Posted on Thursday 11 May 2006

sense :: hearing // Adham Shaikh – Orcadrift (Turtledub Remix)

You know, David Blane has gotten a little flak in a couple of different places that I’ve read about his “Drowned Alive” stunt, where he essentially dunked himself in body temperature water and is staying submerged in it for something like 8 days. The comments that I’ve heard usually range from “What was the purpose of his week long captivity within a water bubble? Did it advance world peace, or was it to bring attention to a noteworthy cause? Nope – it was all about sheer attention getting.” to “I hope David Blane sucks H2O tonight” to “The stunt … and the piggyback publicity … is all so amazingly shallow and meaningless.”

Wow folks, bitter much? Not everything everyone does in life has to have some sort of grand purpose, or serve to further world peace and tranquility. Seriously; I wish these folks would ask themselves: “does everything I do support world peace and harmony?” “How many malnourished children have I saved today?” Seriously; it’s one thing to do something great, it’s another to demand that other people do great things all the time. Kind of like being an armchair quarterback, but without the guts and nerve necessary.

Personally, I’m intrigued by Blane’s stunts and tricks, and I’m consistently impressed by his attempts to show the world the extent of what the human body can do, pushing that limit, and doing wild and crazy things that other people-especially those complaining-could never do themselves. Sure it’s a publicity stunt, sure it’s an attention-getting trick, but sure, if you hate it that much, change the channel, you don’t need to troll people who are discussing it seriously. But then again, that’s the nature of the internet. Aside from my fascination, this brings up another point, one that I think is very zen.

People have this feeling that everything they do has to have a grand and noble purpose. They believe that everything you do in life has to serve some higher purpose, save lives and make a difference. But in the process of looking for such great, leaping change, in an attempt to find something that they can do to eradicate hunger, or clean the air, or eliminate poverty, we so often forget to do the small things that could contribute more to those same causes: donate to a food bank or work a soup kitchen, drive a fuel-efficient car or get on your feet and walk where you used to drive, donate to a charity that provides job training or builds shelters-or better yet volunteer for one. All we can do is all we can do, and whether it’s a grand stunt that brings the sparkle of amazement to a young person’s eyes when they watch and see what their bodies are capable of or it’s adopting an orphaned child when you know full well that you could have one if you choose, all we can do is all we can do. We make a difference every day, in every moment, with every action, and to judge those actions on a relativistic scale is foolish and in itself meaningless.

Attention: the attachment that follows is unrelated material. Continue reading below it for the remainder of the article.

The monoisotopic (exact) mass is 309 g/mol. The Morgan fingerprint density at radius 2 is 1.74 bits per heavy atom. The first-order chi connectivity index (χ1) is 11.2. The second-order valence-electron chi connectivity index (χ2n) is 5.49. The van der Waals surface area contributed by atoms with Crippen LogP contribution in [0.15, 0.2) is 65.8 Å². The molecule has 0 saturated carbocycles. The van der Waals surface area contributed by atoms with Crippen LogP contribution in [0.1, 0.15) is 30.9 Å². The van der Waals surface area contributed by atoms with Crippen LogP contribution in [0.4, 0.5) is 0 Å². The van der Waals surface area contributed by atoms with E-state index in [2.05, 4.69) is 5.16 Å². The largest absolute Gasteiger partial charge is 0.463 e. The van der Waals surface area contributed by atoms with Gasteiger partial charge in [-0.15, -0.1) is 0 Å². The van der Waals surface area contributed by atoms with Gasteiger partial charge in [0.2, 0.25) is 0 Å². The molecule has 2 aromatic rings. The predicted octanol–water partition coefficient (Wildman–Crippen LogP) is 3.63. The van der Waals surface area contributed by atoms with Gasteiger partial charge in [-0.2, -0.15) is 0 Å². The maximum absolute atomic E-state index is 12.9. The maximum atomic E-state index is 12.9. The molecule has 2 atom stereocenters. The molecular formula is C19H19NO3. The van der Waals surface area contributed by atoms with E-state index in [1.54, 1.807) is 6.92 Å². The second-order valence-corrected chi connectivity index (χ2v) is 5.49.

For all its worth, someone could easily tell me that the hours I spend bored at work I should be out marching for change instead of writing articles, but then someone else could stand at Mother Teresa’s grave and tell her she should have worked harder. Relativism is a rough road to take, and judging someone from a sanctimonious high-horse only serves to make our own accomplishments more meaningless. You may not have the time or the ability to travel the world feeding children, so all you can do is make a difference in your own way, maybe with one child. Does that make you less than someone else…or in contrast, does the energy and devotion you give to one, as opposed to spreading a little among many, make you better?